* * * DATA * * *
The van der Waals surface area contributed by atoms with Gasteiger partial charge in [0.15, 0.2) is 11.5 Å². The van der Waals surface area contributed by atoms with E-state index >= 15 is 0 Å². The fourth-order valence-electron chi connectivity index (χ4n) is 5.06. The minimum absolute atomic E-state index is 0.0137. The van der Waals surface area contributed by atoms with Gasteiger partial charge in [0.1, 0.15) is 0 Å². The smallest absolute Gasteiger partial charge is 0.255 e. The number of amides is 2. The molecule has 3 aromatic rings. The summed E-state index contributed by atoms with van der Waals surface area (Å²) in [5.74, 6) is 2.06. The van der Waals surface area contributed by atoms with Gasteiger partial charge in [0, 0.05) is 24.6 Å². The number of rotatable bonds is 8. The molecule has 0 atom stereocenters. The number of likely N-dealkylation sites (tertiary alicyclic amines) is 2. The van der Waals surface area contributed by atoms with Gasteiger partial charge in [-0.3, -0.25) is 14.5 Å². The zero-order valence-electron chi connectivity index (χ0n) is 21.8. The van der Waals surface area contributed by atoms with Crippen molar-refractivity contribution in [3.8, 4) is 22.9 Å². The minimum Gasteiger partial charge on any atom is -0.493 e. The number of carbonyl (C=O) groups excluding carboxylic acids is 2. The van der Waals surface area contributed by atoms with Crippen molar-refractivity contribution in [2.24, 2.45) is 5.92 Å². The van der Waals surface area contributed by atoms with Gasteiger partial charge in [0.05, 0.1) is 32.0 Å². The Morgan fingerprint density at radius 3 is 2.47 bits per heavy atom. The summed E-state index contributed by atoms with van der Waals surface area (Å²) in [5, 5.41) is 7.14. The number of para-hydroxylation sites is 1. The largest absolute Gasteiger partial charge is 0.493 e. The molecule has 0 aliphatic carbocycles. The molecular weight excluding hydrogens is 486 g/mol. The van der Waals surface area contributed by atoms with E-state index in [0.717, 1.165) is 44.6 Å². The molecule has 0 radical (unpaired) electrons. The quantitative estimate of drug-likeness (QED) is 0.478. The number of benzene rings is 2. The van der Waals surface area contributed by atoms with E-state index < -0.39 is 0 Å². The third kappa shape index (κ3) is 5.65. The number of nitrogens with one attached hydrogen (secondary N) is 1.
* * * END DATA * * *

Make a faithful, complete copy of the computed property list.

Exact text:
The van der Waals surface area contributed by atoms with Gasteiger partial charge in [0.15, 0.2) is 11.5 Å². The van der Waals surface area contributed by atoms with E-state index >= 15 is 0 Å². The fourth-order valence-electron chi connectivity index (χ4n) is 5.06. The minimum absolute atomic E-state index is 0.0137. The van der Waals surface area contributed by atoms with Gasteiger partial charge in [0.1, 0.15) is 0 Å². The smallest absolute Gasteiger partial charge is 0.255 e. The number of amides is 2. The molecule has 3 aromatic rings. The summed E-state index contributed by atoms with van der Waals surface area (Å²) in [5.74, 6) is 2.06. The van der Waals surface area contributed by atoms with Gasteiger partial charge in [0, 0.05) is 24.6 Å². The number of rotatable bonds is 8. The molecule has 0 atom stereocenters. The number of likely N-dealkylation sites (tertiary alicyclic amines) is 2. The van der Waals surface area contributed by atoms with Gasteiger partial charge in [-0.3, -0.25) is 14.5 Å². The zero-order valence-electron chi connectivity index (χ0n) is 21.8. The van der Waals surface area contributed by atoms with Crippen molar-refractivity contribution in [3.8, 4) is 22.9 Å². The minimum Gasteiger partial charge on any atom is -0.493 e. The number of carbonyl (C=O) groups excluding carboxylic acids is 2. The van der Waals surface area contributed by atoms with Crippen molar-refractivity contribution in [2.24, 2.45) is 5.92 Å². The van der Waals surface area contributed by atoms with Gasteiger partial charge in [0.05, 0.1) is 32.0 Å². The Morgan fingerprint density at radius 3 is 2.47 bits per heavy atom. The summed E-state index contributed by atoms with van der Waals surface area (Å²) in [5, 5.41) is 7.14. The number of para-hydroxylation sites is 1. The largest absolute Gasteiger partial charge is 0.493 e. The molecule has 0 aliphatic carbocycles. The molecular weight excluding hydrogens is 486 g/mol. The van der Waals surface area contributed by atoms with E-state index in [0.717, 1.165) is 44.6 Å². The molecule has 0 radical (unpaired) electrons. The quantitative estimate of drug-likeness (QED) is 0.478. The number of benzene rings is 2. The van der Waals surface area contributed by atoms with E-state index < -0.39 is 0 Å². The third kappa shape index (κ3) is 5.65. The number of nitrogens with one attached hydrogen (secondary N) is 1.